A remote code execution vulnerability identified on the central CocoaPods server could have allowed an attacker to poison any package download, security researcher Max Justicz reveals.
A dependency manager for Swift and Objective-C Cocoa projects, CocoaPods has more than 82,000 libraries and is being used in over 3 million applications. The tool is built using Ruby and can be used with the default Ruby on macOS.
The identified vulnerability, Justicz explains, resides in a function designed to check that, when a package spec was uploaded to CocoaPods, it was not linking to a private repository.
In short: the manner in which the function checked the contents of a flag could have allowed an attacker to serve tailored content and abuse it to run commands.
The vulnerability was disclosed to CocoaPods on Monday, and a patch was deployed server-side on the same day.
“The exploit is a combination of un-sanitized user input getting through to a git call param which can be used to send remote payloads,” CocoaPods developer Orta Therox explains.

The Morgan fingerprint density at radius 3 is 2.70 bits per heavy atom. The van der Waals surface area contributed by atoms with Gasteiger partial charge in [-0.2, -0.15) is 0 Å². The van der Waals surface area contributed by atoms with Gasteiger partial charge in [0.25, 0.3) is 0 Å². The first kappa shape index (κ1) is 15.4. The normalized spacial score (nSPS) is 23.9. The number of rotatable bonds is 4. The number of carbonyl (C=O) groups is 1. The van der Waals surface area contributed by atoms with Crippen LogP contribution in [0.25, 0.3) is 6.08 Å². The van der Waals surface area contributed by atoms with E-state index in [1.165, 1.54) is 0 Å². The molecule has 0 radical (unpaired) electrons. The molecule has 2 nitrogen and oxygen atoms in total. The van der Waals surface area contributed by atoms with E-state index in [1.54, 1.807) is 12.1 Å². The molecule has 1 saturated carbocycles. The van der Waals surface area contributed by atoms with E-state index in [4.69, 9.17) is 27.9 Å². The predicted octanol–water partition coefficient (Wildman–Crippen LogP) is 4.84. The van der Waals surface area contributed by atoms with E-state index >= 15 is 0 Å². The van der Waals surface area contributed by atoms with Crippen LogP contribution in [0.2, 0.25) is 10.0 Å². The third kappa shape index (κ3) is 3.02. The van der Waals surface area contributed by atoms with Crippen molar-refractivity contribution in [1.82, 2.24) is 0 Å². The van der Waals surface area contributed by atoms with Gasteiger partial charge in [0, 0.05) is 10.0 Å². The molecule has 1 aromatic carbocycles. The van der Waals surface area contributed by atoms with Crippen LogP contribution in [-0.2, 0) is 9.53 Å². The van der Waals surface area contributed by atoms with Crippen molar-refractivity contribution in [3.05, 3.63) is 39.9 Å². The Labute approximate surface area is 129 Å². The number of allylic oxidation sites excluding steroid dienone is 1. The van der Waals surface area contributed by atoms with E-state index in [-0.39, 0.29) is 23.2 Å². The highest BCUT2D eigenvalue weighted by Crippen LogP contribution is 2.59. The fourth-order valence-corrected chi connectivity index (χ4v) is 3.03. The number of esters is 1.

Successful exploitation of the flaw, he notes, could lead to the execution of arbitrary shell commands on the server, thus allowing an attacker to read environment variables and write to the CocoaPods/Specs repo or even read the trunk database.
While the patch was deployed server-side and CocoaPods installations were not affected, developers would still need to log in to the central repository of Podspecs (trunk) again and deploy any new Podspecs.
The change also breaks automated deployments to CocoaPods and requires developers to replace their COCOAPODS_TRUNK_TOKEN. This, however, ensures that no one else has access to one’s pods.
The vulnerability was introduced in 2015 but, despite the long time during which the flaw resided on the server, the CocoaPods team doesn’t believe that the CocoaPods Specs repo has been tampered with. Furthermore, they say, there’s no proof that anyone has exploited the issue in the manner described by Justicz.
“However, just because it hasn’t been proved, doesn’t mean it hasn’t happened. 6 years is a long time. The worst case scenario is that an attacker could have used this technique to get access to our trunk database,” Therox notes.
While the trunk database contains email addresses that are already public, it also contains session keys, which could be used to allow unauthenticated users to connect to pods. Thus, CocoaPods is deleting all session keys, to prevent pod compromise.
“From the side of our investigation, we cannot automatically detect if someone has deployed a poisoned copy of a Pod,” Therox notes.